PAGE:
The sheltered cove was elaborated in 1755, and a lighthouse constructed in 1873 to improve navigation and shipping.

In addition to the parochial church, the Church of Santo António was completed in 1816, along the Rua de Baixo which connects Calheta and Ribeira Seca.

The village was destroyed by the 9 July 1757 earthquake, which became known as Mandado de Deus (Sent by God); the earthquake (which was located off the northern coast of Calheta) was responsible for the complete destruction of the homes in the municipality and the death of 1200 people on the island.

The local philharmonic band was one of the earliest organizations to develop, and dates back to 1868.

A water network was completed in the principal urbanized area around 1878, with the completion of the local fountain.


A view of the municipal seat of Calheta, the civil parish seat of the same name

The five parishes of Calheta are:


The base of economic activities in the region are cattle-raising, agriculture and the processing of fish.[3] Two tuna-processing factories exist in this municipalities: one in Fajã Grande and the other in proximity to the port of Calheta. Due to overfishing, activities in these factories have been suspended. Consequently, plans to convert the factory into a tourist hotel have progressed for the factory in Calheta. Yet, it is the collection and transformation of milk to produce the famous Queijo de São Jorge that drives local activities.[3]

Similarly, the Port of Calheta used to be a center for the construction of trans-Atlantic ships, but has since been used for local fishing and trans-shipment services.

As the central place in the southern eastern part of the island, the area includes various banks, commercial establishments, as well as the location of the Volunteer Fire Department and the home of the island's Santa Casa da Misericórdia (home and support for the elderly). Overtime, the influx of tourists has helped to transform the communities of the municipality, primarily due to the geological predominance of the fajãs in the region and the relatively unspoilt natural conditions in the interior.[3] This has had the corollary affect of expanding the production and sale of local handicraft and traditional artesnal pastries/cookies.[3]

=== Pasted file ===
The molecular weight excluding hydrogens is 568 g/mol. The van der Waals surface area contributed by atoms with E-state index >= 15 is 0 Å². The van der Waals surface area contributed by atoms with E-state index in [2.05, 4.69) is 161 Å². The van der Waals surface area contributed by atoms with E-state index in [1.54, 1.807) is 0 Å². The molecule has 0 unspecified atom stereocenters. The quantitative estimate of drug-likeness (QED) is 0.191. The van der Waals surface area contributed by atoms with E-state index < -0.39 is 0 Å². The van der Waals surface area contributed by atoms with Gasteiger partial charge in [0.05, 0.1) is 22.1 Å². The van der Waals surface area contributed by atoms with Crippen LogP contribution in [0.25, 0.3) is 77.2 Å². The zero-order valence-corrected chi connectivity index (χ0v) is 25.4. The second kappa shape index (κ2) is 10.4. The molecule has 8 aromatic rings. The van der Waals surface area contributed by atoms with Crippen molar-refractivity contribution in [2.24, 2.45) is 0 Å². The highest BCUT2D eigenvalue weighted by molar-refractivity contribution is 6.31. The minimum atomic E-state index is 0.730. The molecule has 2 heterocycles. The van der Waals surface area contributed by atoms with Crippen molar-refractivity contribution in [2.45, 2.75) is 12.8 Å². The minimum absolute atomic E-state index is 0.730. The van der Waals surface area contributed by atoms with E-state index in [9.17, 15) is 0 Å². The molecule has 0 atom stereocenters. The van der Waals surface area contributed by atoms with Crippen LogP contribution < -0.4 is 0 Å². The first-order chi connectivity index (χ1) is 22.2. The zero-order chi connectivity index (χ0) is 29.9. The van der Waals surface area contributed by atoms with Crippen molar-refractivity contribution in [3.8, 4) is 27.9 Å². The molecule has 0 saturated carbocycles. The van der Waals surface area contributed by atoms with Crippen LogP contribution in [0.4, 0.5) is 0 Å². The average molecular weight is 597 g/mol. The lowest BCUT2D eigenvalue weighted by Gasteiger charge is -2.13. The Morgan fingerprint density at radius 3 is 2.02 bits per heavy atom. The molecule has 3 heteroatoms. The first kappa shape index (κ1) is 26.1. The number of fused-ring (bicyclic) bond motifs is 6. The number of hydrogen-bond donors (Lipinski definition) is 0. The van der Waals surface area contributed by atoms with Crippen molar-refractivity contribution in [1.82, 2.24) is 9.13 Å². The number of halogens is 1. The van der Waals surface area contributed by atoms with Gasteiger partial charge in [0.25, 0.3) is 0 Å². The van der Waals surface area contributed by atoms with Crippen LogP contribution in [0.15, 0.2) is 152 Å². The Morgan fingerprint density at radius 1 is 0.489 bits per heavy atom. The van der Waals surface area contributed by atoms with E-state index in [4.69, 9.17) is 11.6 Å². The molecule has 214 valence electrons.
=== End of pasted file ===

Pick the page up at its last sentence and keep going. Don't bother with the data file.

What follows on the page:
The simple facade of the residence and chapel-annex of the Manor of Santo António
The front facade of the Church of Santa Catarina near the centre of the municipal seat


  • Building of the Calheta Finance Office (Portuguese: Edifício da Repartição de Finanças da Calheta)
  • Lighthouse of Ponta do Topo (Portuguese: Farol da Ponta do Topo)
  • Manor of the Noronhas (Portuguese: Solar dos Noronhas), the manorhouse was named for the rural landed-gentry of the period, and conveys an importance and wealth associated with the 16th century family who had ties with the Royal Household of Queen Catherine;[5]
  • Manor of the Tiagos (Portuguese: Casa dos Tiagos/Solar dos Tiagos), displaying signeurial architecture of the period, this 18th-19th century "L"-shaped building was constructed by the last Captain-major of Topo, Tiago Gregório Homem da Costa Noronha.[6]


  • Church of Santa Catarina (Portuguese: Igreja Paroquial da Calheta/Igreja de Santa Catarina), construction began on 8 January 1639 after the original 16th century building was destroyed by fire, a legend grew-up around it and annual processions were instituted to commemorate the religiosity of the events;[7]